Millennials are chasing the homeownership dream at the potential cost of a lower income in retirement, new research1 shows.
Over a third (35%) of millennials say they prioritise saving for a deposit on a home instead of their retirement. Nearly a fifth (19%) say buying a house is the main reason they don’t save more into their pension, while 10% say student debt stops them saving into a pension.
One in 11 (9%) admits that frequently changing jobs affect their ability to make regular pension contributions.
Millennials seem willing to make sacrifices for homeownership, with one in ten (10%) living with parents instead of renting to help save more money for a home. The study found men are almost twice as likely (20%) to be heading home compared to women (11%).
Despite worries about graduate debt and the squeeze on wages, on average, nearly a third (31%) expect to buy their first property by the age of 30, with men (39%) more confident than women (26%) they’ll achieve their ambition.
However, the research shows they won’t all have to save hard – an optimistic 20% expect to receive financial aid from the Bank of Mum and Dad.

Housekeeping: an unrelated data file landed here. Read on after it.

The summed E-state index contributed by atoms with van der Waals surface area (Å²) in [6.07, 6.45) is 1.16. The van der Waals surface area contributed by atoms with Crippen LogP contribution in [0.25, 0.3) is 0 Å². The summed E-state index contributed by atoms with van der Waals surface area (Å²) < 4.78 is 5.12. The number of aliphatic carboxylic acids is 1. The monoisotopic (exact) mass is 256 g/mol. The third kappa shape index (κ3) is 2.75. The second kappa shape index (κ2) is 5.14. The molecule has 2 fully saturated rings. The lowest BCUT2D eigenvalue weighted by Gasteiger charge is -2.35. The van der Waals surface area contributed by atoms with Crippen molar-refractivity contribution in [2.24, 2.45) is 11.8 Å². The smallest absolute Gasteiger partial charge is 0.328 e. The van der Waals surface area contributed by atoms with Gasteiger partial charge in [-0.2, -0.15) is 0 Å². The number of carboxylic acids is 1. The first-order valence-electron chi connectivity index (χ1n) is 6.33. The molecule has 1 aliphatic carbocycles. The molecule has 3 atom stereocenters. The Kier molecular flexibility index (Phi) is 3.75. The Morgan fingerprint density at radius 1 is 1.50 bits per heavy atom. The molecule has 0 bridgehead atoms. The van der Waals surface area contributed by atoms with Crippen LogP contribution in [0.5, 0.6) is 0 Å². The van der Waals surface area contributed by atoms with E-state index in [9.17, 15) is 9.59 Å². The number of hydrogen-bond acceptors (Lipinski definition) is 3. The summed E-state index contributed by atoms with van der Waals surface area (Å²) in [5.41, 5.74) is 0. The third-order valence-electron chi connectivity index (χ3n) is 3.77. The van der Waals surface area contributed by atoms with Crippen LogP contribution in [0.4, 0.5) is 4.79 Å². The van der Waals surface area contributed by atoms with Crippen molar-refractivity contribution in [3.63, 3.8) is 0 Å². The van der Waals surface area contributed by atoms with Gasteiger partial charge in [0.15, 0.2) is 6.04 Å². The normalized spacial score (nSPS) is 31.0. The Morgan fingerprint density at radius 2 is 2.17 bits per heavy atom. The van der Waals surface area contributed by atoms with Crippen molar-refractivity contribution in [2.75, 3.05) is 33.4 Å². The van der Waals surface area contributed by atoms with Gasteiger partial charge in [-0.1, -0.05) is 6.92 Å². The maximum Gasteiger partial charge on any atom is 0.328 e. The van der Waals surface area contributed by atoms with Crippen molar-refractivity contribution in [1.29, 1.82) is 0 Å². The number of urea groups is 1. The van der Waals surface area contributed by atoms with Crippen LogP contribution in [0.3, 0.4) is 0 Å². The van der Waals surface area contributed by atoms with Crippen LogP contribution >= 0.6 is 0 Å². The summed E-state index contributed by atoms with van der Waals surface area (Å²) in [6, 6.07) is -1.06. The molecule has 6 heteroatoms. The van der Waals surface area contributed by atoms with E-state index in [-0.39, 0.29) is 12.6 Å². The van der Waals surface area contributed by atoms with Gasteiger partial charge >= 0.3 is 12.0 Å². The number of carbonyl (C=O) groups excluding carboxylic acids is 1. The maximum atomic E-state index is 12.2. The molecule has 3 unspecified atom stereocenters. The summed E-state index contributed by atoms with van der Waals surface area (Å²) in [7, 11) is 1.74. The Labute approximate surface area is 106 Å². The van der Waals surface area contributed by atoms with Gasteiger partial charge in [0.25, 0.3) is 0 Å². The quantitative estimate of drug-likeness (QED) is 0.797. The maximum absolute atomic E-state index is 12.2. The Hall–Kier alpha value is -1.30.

Industry data2 shows millennials are right to be hopeful about home ownership – around 365,600 first-time buyers completed mortgages in the year to July 2018, borrowing a total of £59.9 billion. The average age of the first-time buyer during the year was 30, borrowing an average of £145,000 on a gross household income of £42,000.
But pensions are feeling the strain. The research found that around 21% say they have not started saving for retirement yet, while 15% say pension saving does not motivate them, and 12% believe pensions are irrelevant to millennials.
Retirement can seem daunting for millennials and is, of course, a long way off when you are contending with student debts and high rents.
However, it is crucial to start saving for your pension as early on as possible, putting away as much as you can each time.
It is easier if you start doing this as soon as you start working, so you get used to the money going straight into your pension pot. Many will, at least, be saving through the workplace, which is a good start, and contributions should be regularly reviewed to ensure a significant fund can be built up.
Not all millennials, however, are focused on homeownership. According to the survey, approximately 17% of under-35s say buying a house is not a realistic option at present, while 11% say that saving for a house deposit is not a financial priority. And it is not just millennials, as the research shows that one in seven 35 to 54-year-olds have given up on the hope of ever owning a home.
1 Consumer Intelligence conducted an independent online survey for Prudential between 20 and 21 June 2018 among 1,178 UK adults